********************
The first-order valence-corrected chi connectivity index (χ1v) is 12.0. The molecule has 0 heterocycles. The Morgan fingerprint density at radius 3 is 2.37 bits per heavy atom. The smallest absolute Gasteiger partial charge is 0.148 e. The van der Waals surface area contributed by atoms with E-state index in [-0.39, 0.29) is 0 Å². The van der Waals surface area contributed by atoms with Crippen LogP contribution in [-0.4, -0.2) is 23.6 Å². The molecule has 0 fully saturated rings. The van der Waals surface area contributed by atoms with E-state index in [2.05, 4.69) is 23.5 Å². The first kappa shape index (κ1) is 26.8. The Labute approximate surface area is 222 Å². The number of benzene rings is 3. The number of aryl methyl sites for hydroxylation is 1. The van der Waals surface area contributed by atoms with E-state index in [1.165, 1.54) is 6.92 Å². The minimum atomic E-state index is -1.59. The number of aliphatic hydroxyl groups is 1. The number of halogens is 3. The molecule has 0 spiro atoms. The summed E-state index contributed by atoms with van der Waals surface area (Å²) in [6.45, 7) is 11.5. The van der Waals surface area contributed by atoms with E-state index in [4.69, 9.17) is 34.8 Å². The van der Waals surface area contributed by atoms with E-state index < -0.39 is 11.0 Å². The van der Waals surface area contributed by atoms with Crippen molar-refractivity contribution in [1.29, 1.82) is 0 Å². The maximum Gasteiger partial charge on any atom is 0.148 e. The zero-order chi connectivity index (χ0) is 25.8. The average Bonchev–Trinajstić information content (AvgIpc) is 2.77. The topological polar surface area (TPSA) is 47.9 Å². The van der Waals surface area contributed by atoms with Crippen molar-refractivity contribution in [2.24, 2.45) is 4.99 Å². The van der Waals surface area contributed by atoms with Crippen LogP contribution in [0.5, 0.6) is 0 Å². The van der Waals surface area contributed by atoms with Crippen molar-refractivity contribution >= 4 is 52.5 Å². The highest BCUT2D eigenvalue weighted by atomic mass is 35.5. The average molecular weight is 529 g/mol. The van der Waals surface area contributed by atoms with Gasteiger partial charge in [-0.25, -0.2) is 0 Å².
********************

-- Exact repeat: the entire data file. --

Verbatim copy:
The first-order valence-corrected chi connectivity index (χ1v) is 12.0. The molecule has 0 heterocycles. The Morgan fingerprint density at radius 3 is 2.37 bits per heavy atom. The smallest absolute Gasteiger partial charge is 0.148 e. The van der Waals surface area contributed by atoms with E-state index in [-0.39, 0.29) is 0 Å². The van der Waals surface area contributed by atoms with Crippen LogP contribution in [-0.4, -0.2) is 23.6 Å². The molecule has 0 fully saturated rings. The van der Waals surface area contributed by atoms with E-state index in [2.05, 4.69) is 23.5 Å². The first kappa shape index (κ1) is 26.8. The Labute approximate surface area is 222 Å². The number of benzene rings is 3. The number of aryl methyl sites for hydroxylation is 1. The van der Waals surface area contributed by atoms with E-state index in [1.165, 1.54) is 6.92 Å². The minimum atomic E-state index is -1.59. The number of aliphatic hydroxyl groups is 1. The number of halogens is 3. The molecule has 0 spiro atoms. The summed E-state index contributed by atoms with van der Waals surface area (Å²) in [6.45, 7) is 11.5. The van der Waals surface area contributed by atoms with E-state index in [4.69, 9.17) is 34.8 Å². The van der Waals surface area contributed by atoms with E-state index < -0.39 is 11.0 Å². The van der Waals surface area contributed by atoms with Crippen molar-refractivity contribution in [1.29, 1.82) is 0 Å². The maximum Gasteiger partial charge on any atom is 0.148 e. The zero-order chi connectivity index (χ0) is 25.8. The average Bonchev–Trinajstić information content (AvgIpc) is 2.77. The topological polar surface area (TPSA) is 47.9 Å². The van der Waals surface area contributed by atoms with Crippen molar-refractivity contribution in [2.24, 2.45) is 4.99 Å². The van der Waals surface area contributed by atoms with Crippen LogP contribution in [0.5, 0.6) is 0 Å². The van der Waals surface area contributed by atoms with Crippen molar-refractivity contribution >= 4 is 52.5 Å². The highest BCUT2D eigenvalue weighted by atomic mass is 35.5. The average molecular weight is 529 g/mol. The van der Waals surface area contributed by atoms with Gasteiger partial charge in [-0.25, -0.2) is 0 Å².